Wednesday, July 15, 2015

Starting a conversation: K-12 vs College tech uses

Here are a couple of things I remember. I remember becoming acquainted with computers at a very early age. I remember being awe-struck once visiting my dad at his school district office as we saw the enormous computer and how the different terminals could communicate with each other. A person could sit at one, type a message, and another person would receive it at their terminal.  I remember having green-screen Apple computers at the elementary school I attended for second through sixth grades. I don't really remember what we learned during computers.

I graduated from high school 20 years ago. I had started testing out of computer classes in eighth grade. I remember fondly spending some time in middle school playing with Oregon Trail. At home, we had educational games such as Where in the World is Carmen San Diego. My dad had written a math game and my mom had done the music for it. I had been exposed to computers a great deal.

When I went away for my freshman year of college, my uncle drove down to give a computer to me. It was a hand-me-down that I appreciated greatly.It was in college that I got my first email address. The university issued email addresses and we were able to connect with our professors by email. It was exciting. The following year, I returned home and attended school close to home. This time we had something super amazing: Infonet. It was a chat feature that allowed us to connect with fellow students. In fact, a few of us became friends through Infonet and eventually had a group that gathered on weekends for different activities, coffee or pool usually. I completed my BA in 2002 and still used technology minimally. I remember being very excited about the way we could connect with a classroom at another campus, but beyond that I don't think there was much tech use. Yet, as I continued my education, I saw technology grow and grow. It's amazing how far we have come in 20 years. I do more in my classes now than my elementary teachers probably could have ever imagined.

It just feels right to be caught up, using, and coaching with the current technologies. I'm getting closer and closer to being cutting edge. I am helping start new trends at my school and working with other educators on implementing new ideas. This is a fantastic time to be in education!

The high school we primarily feed into is going 1:1 iPads for next year and phasing out textbooks. We are implementing the use of and exposure to Chromebooks. My goal at the Technology Instructor then is to bridge it all together and introduce the students to different technologies and enable them to learn more as they move forward through their educational careers.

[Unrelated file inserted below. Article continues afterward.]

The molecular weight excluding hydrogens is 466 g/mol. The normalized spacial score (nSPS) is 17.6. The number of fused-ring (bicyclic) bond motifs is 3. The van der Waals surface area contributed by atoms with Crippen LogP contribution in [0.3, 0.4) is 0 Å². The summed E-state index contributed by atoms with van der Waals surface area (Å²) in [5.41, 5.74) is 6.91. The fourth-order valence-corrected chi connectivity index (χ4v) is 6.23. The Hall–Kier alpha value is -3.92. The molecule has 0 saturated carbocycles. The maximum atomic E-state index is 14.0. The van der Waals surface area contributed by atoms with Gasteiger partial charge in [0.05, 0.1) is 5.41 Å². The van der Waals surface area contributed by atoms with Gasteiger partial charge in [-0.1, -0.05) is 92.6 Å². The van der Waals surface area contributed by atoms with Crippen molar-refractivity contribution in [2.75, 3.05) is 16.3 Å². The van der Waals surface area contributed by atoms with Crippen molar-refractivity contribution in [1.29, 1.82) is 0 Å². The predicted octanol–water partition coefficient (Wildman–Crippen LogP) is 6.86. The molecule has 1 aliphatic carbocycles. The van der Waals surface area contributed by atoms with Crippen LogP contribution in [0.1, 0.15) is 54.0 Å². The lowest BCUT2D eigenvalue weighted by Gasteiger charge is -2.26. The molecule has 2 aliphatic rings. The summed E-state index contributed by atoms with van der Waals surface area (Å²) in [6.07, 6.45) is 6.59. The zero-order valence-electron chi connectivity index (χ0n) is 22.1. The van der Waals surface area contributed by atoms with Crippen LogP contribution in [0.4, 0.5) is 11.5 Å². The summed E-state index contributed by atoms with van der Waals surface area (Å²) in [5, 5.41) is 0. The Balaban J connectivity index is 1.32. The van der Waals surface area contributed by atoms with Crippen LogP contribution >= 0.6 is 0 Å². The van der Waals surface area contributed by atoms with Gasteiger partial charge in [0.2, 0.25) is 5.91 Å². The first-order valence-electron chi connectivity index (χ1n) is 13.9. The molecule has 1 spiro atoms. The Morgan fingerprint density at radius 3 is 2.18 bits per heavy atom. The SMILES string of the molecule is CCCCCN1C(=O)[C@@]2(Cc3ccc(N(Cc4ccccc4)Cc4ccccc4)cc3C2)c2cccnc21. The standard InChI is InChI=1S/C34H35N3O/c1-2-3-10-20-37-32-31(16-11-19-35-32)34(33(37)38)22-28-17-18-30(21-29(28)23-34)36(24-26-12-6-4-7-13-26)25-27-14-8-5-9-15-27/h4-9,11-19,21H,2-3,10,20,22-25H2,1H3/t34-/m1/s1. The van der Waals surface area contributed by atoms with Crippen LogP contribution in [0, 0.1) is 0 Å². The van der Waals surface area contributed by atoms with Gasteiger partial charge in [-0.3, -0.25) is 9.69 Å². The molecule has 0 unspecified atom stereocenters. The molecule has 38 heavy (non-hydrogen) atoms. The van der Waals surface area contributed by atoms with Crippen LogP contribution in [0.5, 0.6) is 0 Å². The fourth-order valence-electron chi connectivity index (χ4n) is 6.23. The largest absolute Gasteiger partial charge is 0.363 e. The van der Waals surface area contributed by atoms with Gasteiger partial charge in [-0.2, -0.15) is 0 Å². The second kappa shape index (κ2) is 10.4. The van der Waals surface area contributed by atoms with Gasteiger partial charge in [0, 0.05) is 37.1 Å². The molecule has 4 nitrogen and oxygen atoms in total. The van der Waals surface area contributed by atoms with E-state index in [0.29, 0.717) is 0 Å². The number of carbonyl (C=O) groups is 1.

Here's the thing. Are colleges keeping up? More importantly, are college students using what they have learned as they continue on in their education?

As we all know, there is still quite a divide among elementary, middle, and high school even still. So, imagine what happens when these students descend on the colleges of their choice. These are students well-versed in social media and surely most (probably still not quite all) have some form of technology in hand on a regular basis. At the very least, I am sure most of them have some form of Smart phone. Still, what happens when they walk into their college classroom?

This seems to vary greatly.

A friend of mine teaches classes at a university in California. She incorporates the use of social media. She has also launched podcasts and has a YouTube channel. Her class is a blended format so they only meet face-to-face a portion of the time in the semester.

My aunt teaches at the graduate level. She does blended formats, online courses, as well as face-to-face classes. As she visited recently, we had a very interesting dinner conversation.

Now, interesting dinner conversations are pretty much the norm. My family always ate dinner together, and we still do. As a kid, I sat with a school administrator at one end of the table and public school teacher (and union member) at the other. We talk about all of the interesting topics that often you're not "supposed" to talk about with people. But, we're family. Education issues, technology, and the like are fairly regular topics for us now especially. So, my aunt was visiting and I talked some about some of the different things that I do in my classroom. I love what we are now capable of doing in the way of instruction. I love that we can go beyond expectations. We can raise the bar in our classrooms.

Yet, here was something that threw me off some. What my aunt is seeing is that many college level students are wanting to see PowerPoint presentations and cloze notes or some variation of that combination. I personally struggled to learn in those sorts of class sessions. I need to get into the material. I need to participate in my learning. I proposed that perhaps she will begin seeing a shift in the graduate level classes

A couple of days after this dinner conversation, I saw that someone I once attended a session with was having the opportunity to visit college-level.  Then I saw something more about college-level. And then something more. As I sat down to write this, I saw one more thing.

So, here are my questions:
What happens to our students once they start college?
Is there something that changes between undergrad and graduate level work?
Do they really like it or is it what they know? As in, it's comfortable to them.

We all know magic happens just outside of the comfort zone, so do we need to push the college students farther out of their comfort zone?

What are you seeing and hearing? Please share your thoughts in the comments below or Tweet them out with #collegetechdivide

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